Why should a deity exist?
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16-01-2017, 03:12 PM
RE: Why should a deity exist?
(16-01-2017 02:52 PM)Tomasia Wrote:  Unlike the proposition that leprechauns exist, in which a variety of physical descriptions are implied by it, little green men, from Ireland, who wear funny hats, etc... place gold at the end of the rainbow etc...

Nope.
Not necessarily.
ANY evidence at all would suffice, physical or otherwise.

Just like your god, there is none of any sort.
You're trying to make a distinction with no difference.

Insufferable know-it-all.Einstein God has a plan for us. Please stop screwing it up with your prayers.
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16-01-2017, 04:23 PM
RE: Why should a deity exist?
(16-01-2017 02:52 PM)Tomasia Wrote:  What I am saying is that the proposition that God exists, does not contain a claims about the physical properties of God, so to ask for evidence of this, would be making a categorical mistake. What it does often contain is a series of teleological arguments, so if one is to dispute anything about God existence, it would be this.

I'm pretty sure you just argued against christianity, but whatever.

(16-01-2017 02:52 PM)Tomasia Wrote:  Unlike the proposition that leprechauns exist, in which a variety of physical descriptions are implied by it, little green men, from Ireland, who wear funny hats, etc... place gold at the end of the rainbow etc...

Nope. Magic is magic. Both the New and Old Testaments give god physical properties.

I also note that I asked a similar question earlier:

(16-01-2017 08:21 AM)Fatbaldhobbit Wrote:  Why is faith in Zeus invalid?
Faith in Thor and Odin?
Buddha?
Allah?
The Flying Spaghetti Monster?
The Tooth Fairy?

I think I'll add Cthuhlu to the list.

If we're relying on faith and written works, "Ia Ia Cthuhlu Fthagon!"

Help for the living. Hope for the dead. ~ R.G. Ingersoll

Freedom offers opportunity. Opportunity confers responsibility. Responsibility to use the freedom we enjoy wisely, honestly and humanely. ~ Noam Chomsky
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16-01-2017, 04:47 PM
RE: Why should a deity exist?
(16-01-2017 02:37 PM)theBorg Wrote:  
(10-01-2017 02:33 PM)Cypher44 Wrote:  So.. after my last posts, and the users on this site making it clear, I'm just repeating stuff. I got a good question from a couple of users on this site.

Why does there need to be an deity??
Good question.
The answer .........

You have zero reputation in the forum of the false atheists, and after such long discussion. Not far are you from the Heavenly Father. Thumbsup

Sorry, Bozo, we are genuine atheists. Drinking Beverage

Skepticism is not a position; it is an approach to claims.
Science is not a subject, but a method.
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16-01-2017, 04:53 PM
Why should a deity exist?
(16-01-2017 04:23 PM)Fatbaldhobbit Wrote:  
(16-01-2017 02:52 PM)Tomasia Wrote:  What I am saying is that the proposition that God exists, does not contain a claims about the physical properties of God, so to ask for evidence of this, would be making a categorical mistake. What it does often contain is a series of teleological arguments, so if one is to dispute anything about God existence, it would be this.

I'm pretty sure you just argued against christianity, but whatever.

(16-01-2017 02:52 PM)Tomasia Wrote:  Unlike the proposition that leprechauns exist, in which a variety of physical descriptions are implied by it, little green men, from Ireland, who wear funny hats, etc... place gold at the end of the rainbow etc...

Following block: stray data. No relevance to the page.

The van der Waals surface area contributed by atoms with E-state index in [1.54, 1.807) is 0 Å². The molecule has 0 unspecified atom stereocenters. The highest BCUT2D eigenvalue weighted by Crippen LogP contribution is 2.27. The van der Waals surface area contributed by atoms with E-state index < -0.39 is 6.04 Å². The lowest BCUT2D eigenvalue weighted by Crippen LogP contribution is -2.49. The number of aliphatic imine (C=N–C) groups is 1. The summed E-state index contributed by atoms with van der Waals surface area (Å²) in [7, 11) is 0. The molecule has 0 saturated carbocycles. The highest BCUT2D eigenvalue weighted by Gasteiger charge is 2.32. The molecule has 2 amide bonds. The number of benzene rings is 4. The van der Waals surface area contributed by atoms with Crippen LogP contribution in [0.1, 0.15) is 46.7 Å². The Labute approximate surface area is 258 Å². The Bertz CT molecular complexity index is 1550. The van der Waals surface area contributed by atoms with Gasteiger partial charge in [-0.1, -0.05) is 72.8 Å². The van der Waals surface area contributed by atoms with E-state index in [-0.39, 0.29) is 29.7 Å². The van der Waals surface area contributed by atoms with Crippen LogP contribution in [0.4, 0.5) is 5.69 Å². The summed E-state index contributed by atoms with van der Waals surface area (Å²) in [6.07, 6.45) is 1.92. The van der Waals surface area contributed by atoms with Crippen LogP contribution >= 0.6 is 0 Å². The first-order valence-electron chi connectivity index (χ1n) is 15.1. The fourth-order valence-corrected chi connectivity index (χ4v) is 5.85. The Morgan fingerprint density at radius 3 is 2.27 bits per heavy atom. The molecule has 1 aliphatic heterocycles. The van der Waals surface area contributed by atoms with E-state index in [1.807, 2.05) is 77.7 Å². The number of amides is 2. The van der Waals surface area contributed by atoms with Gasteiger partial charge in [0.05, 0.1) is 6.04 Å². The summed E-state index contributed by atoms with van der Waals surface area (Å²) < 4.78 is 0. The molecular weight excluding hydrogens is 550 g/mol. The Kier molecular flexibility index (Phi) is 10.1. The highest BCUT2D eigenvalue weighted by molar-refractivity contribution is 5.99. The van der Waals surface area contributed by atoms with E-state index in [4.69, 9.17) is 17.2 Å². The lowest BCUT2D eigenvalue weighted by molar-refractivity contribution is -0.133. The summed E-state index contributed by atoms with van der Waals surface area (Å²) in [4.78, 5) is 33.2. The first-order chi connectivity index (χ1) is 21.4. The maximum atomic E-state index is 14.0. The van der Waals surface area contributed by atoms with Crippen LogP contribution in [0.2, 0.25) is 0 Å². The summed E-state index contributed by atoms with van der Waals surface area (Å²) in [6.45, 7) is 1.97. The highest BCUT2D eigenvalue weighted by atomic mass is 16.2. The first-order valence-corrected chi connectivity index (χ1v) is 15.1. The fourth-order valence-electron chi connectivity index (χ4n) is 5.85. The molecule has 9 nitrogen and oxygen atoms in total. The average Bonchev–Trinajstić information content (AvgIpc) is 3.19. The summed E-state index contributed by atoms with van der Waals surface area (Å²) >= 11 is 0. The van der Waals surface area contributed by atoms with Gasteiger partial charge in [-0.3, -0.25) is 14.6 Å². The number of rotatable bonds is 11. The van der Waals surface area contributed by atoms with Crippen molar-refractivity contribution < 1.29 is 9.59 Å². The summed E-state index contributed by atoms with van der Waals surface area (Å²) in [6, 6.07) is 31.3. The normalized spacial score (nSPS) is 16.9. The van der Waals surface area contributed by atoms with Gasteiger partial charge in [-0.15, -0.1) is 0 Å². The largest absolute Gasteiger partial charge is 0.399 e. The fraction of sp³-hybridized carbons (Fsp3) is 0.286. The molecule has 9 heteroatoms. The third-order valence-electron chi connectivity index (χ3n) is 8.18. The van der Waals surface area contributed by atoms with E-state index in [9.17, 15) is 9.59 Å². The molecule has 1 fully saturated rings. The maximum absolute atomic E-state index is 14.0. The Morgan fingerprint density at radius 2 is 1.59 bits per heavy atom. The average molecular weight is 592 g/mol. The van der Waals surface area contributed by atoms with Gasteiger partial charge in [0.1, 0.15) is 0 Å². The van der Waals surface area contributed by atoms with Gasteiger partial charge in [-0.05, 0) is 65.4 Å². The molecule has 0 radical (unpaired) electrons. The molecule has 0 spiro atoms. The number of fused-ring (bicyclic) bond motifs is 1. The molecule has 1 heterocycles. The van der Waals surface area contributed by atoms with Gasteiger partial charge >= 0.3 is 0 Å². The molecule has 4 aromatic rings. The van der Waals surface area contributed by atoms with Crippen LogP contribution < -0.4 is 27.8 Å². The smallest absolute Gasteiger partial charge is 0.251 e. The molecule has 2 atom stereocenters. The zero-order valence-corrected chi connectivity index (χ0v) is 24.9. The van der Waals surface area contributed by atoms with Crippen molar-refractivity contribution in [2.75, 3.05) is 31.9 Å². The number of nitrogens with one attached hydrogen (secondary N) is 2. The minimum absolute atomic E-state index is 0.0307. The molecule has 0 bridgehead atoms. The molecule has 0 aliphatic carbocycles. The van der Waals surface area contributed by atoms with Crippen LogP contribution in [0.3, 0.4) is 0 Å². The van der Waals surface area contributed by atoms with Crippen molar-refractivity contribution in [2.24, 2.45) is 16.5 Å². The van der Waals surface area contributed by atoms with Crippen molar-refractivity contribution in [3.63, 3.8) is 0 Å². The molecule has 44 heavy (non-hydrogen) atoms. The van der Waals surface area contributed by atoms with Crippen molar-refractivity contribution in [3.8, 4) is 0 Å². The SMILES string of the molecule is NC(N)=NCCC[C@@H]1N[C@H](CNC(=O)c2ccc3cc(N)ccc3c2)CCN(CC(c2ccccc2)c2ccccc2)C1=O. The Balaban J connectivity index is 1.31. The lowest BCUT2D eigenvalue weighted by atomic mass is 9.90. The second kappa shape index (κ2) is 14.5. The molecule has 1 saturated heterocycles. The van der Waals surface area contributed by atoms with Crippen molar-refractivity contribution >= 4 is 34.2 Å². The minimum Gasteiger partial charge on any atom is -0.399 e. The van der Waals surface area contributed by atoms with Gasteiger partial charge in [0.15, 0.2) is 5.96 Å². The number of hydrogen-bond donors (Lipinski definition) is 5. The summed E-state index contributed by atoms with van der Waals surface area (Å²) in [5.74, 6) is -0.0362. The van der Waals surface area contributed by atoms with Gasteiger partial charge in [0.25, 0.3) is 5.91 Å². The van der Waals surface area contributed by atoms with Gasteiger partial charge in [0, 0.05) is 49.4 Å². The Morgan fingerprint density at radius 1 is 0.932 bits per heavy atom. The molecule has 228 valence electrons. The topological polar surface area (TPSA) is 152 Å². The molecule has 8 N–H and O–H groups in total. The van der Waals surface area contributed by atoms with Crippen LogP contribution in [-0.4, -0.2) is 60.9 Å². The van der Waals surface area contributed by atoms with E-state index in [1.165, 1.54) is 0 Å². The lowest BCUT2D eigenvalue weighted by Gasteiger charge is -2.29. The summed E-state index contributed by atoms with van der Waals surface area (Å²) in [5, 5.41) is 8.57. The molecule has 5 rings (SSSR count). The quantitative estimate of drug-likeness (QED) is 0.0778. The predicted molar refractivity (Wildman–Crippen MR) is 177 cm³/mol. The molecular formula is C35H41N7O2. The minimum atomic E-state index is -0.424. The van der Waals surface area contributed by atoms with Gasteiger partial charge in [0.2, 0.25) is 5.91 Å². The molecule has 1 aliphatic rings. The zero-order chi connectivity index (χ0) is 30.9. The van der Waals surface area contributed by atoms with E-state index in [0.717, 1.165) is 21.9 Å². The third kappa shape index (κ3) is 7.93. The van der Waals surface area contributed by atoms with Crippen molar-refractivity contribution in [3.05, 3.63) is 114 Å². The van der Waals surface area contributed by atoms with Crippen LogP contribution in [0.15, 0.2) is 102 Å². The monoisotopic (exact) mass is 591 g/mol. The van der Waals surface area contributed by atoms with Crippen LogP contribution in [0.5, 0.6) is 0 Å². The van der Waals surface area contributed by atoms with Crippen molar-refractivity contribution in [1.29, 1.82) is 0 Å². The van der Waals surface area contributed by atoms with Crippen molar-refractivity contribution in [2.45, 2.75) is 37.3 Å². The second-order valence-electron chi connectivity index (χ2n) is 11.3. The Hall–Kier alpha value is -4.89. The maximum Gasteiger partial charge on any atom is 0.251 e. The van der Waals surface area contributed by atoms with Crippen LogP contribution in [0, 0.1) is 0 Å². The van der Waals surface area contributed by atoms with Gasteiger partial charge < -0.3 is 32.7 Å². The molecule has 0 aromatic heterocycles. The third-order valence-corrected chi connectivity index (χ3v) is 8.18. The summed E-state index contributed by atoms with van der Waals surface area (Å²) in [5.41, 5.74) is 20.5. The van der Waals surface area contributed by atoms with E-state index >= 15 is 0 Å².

Nope. Magic is magic. Both the New and Old Testaments give god physical properties.

I also note that I asked a similar question earlier:

(16-01-2017 08:21 AM)Fatbaldhobbit Wrote:  Why is faith in Zeus invalid?
Faith in Thor and Odin?
Buddha?
Allah?
The Flying Spaghetti Monster?
The Tooth Fairy?

I think I'll add Cthuhlu to the list.

If we're relying on faith and written works, "Ia Ia Cthuhlu Fthagon!"

If I was interested in arguing against one strawman after the other, I might have actually responded to you.




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"Tell me, muse, of the storyteller who has been thrust to the edge of the world, both an infant and an ancient, and through him reveal everyman." ---Homer the aged poet.

"In Him was life, and the life was the Light of men. The Light shines in the darkness, and the darkness did not comprehend it."
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16-01-2017, 05:03 PM
RE: Why should a deity exist?
(16-01-2017 04:53 PM)Tomasia Wrote:  
(16-01-2017 04:23 PM)Fatbaldhobbit Wrote:  I'm pretty sure you just argued against christianity, but whatever.


Nope. Magic is magic. Both the New and Old Testaments give god physical properties.

I also note that I asked a similar question earlier:


I think I'll add Cthuhlu to the list.

If we're relying on faith and written works, "Ia Ia Cthuhlu Fthagon!"

If I was interested in arguing against one strawman after the other, I might have actually responded to you.

Does that mean you're going away ?
You are stuck in that "strawman" rut.

Insufferable know-it-all.Einstein God has a plan for us. Please stop screwing it up with your prayers.
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16-01-2017, 07:10 PM
RE: Why should a deity exist?
(16-01-2017 04:53 PM)Tomasia Wrote:  If I was interested in arguing against one strawman after the other, I might have actually responded to you.

Define the strawman.

You argued that:

Faith in god was synonymous with trust in a person.
Tangible evidence is unreliable and insufficient.
The bible was appropriate evidence.